Basic Guitar Chords
Every note in a scale has a name. Like the “root” and the “octave,” which we have already learned about, the other notes get their names from their position within the scale.
In our previous lessons we played C major scale, in this particular scale the D is the “second,” the E is the “third,” and so on until you reach the “seventh,” which is the B, and then, of course, the “octave.” The notes we are presently concerned with, and the three notes that are always required to make a major chord, are the root, third, and fifth.
In the key of C, these notes are Middle C, E, and G, which, as we have already seen, are these notes:
When these three notes are written as a chord, rather than as part of a scale, they look like this:
Notes that are stacked up like this indicate a chord; that is, the notes are intended to be played simultaneously rather than in sequence as with a scale.
Positioning your hand to play basic guitar chords like this one is also different than it is with guitar scales. There are many ways to play a C major chord, but the easiest is the “open position.” This simply means that some of the strings are allowed to vibrate openly without being touched by a finger, and is a style that is particularly common in acoustic guitar chords.
In standard guitar notation, the fingers of the left hand are given numbers. It’s easier to identify them this way than to call them “index finger” or “pinky finger.” It’s a very simply system: the index finger is 1, the middle finger is 2, the ring finger is 3, and the pinky is 4. It’s that easy. With that in mind, this chart should make perfect sense:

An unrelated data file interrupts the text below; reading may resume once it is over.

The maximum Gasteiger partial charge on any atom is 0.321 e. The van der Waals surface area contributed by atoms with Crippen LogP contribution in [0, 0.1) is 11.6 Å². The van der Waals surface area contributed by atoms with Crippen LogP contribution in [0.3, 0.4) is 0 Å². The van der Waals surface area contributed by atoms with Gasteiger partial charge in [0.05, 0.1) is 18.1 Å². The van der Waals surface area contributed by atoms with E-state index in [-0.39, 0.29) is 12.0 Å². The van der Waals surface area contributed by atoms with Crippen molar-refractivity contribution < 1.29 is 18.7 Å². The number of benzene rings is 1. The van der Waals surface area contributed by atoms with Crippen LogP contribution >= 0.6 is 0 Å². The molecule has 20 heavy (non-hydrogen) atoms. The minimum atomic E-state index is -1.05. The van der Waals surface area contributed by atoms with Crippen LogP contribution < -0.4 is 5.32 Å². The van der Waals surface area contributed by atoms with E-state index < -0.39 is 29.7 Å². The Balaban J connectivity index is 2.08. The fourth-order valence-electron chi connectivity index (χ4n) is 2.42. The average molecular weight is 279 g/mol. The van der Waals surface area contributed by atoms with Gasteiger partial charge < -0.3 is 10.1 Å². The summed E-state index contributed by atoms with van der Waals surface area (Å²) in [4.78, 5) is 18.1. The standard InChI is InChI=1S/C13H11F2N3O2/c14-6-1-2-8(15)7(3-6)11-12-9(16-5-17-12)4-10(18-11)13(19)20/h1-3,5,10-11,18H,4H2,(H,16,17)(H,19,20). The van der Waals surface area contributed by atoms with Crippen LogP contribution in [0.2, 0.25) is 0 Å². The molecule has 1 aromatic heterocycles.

This is a chord chart for the C major chord. You should recognize right away that the positions of Middle C and E are the same as in the scale you just learned. The other notes may not look familiar just yet, but don’t worry, they will soon.
The letters below the chart represent the actual note being played. So, with your “3” finger (that is, your ring finger) in the position indicated, you will be playing Middle C.
When your fingers are firmly in place, lightly strum the strings with your right hand. That is a C Major chord.
You will see in this chord, that there are certain strings (the ones with the circles above them) that are not being pressed down. These open strings play notes that happen to belong to the C major chord (C, E, and G) so it’s okay in this case to leave them open. The low E is optional, as indicated by the circle with an “X” in it, and can be played or not.
When a musician sees that a song is in the Key of C, he immediately knows, not only what scale the song is based on, but also what chords belong in that key. Of course, a song that is “in C” can theoretically include dozens or hundreds of different chords, but there is a standard set of chords that are constructed using the C major scale, and that are used in the Key of C more than any other chords.
These basic guitar chords are C major, which we have already seen, D minor, E minor, F major, G major, A minor, and B diminished. On a musical staff they look like this:
Every major key, whether it’s C, F-sharp, or A-flat, will have this identical chord sequence: major-minor-minor-major-major-minor-diminished. They will all begin with the “root” chord, and they will include all the notes, and only those notes, that are part of its major scale.
If you look closely, you will see that all the chords shown above only contain notes from the C major scale. Likewise, all the chords from the key of E-flat major, for example, will only contain notes from the E-flat major scale. Are there exceptions to this rule? Of course. But in general, this is how guitar scales are structured; this is how guitar chords are built, whether they are electric or acoustic guitar chords; whether you are playing Spanish Flamenco or Norwegian death metal, this is the starting point for all your guitar playing.
Before we move into the next lesson, take a look at the other chords from the key of C below. Try them out. You will notice right away that making guitar chords feels very awkward at first. Don’t let this discourage you; as you learn to play guitar, these chords will begin to feel quite natural with practice. Take some time also to get comfortable with switching from one chord to another, and keep these things in mind: